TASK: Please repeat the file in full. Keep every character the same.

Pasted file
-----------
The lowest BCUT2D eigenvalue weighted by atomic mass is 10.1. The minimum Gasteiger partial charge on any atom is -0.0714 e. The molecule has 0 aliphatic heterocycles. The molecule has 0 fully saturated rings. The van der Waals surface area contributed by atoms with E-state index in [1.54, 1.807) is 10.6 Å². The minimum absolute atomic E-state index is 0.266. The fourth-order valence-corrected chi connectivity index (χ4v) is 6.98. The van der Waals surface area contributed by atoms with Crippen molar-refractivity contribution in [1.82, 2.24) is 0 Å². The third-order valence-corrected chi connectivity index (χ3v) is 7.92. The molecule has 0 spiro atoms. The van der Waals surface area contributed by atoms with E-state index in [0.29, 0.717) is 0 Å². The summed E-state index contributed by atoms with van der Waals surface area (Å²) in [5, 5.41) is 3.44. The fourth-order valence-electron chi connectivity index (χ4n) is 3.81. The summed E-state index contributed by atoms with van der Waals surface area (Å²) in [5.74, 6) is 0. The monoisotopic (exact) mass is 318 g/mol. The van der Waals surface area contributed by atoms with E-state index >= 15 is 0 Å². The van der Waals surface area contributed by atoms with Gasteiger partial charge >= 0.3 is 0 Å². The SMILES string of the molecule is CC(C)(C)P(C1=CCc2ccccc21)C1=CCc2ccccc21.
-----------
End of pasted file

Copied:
The lowest BCUT2D eigenvalue weighted by atomic mass is 10.1. The minimum Gasteiger partial charge on any atom is -0.0714 e. The molecule has 0 aliphatic heterocycles. The molecule has 0 fully saturated rings. The van der Waals surface area contributed by atoms with E-state index in [1.54, 1.807) is 10.6 Å². The minimum absolute atomic E-state index is 0.266. The fourth-order valence-corrected chi connectivity index (χ4v) is 6.98. The van der Waals surface area contributed by atoms with Crippen molar-refractivity contribution in [1.82, 2.24) is 0 Å². The third-order valence-corrected chi connectivity index (χ3v) is 7.92. The molecule has 0 spiro atoms. The van der Waals surface area contributed by atoms with E-state index in [0.29, 0.717) is 0 Å². The summed E-state index contributed by atoms with van der Waals surface area (Å²) in [5, 5.41) is 3.44. The fourth-order valence-electron chi connectivity index (χ4n) is 3.81. The summed E-state index contributed by atoms with van der Waals surface area (Å²) in [5.74, 6) is 0. The monoisotopic (exact) mass is 318 g/mol. The van der Waals surface area contributed by atoms with E-state index >= 15 is 0 Å². The van der Waals surface area contributed by atoms with Gasteiger partial charge >= 0.3 is 0 Å². The SMILES string of the molecule is CC(C)(C)P(C1=CCc2ccccc21)C1=CCc2ccccc21.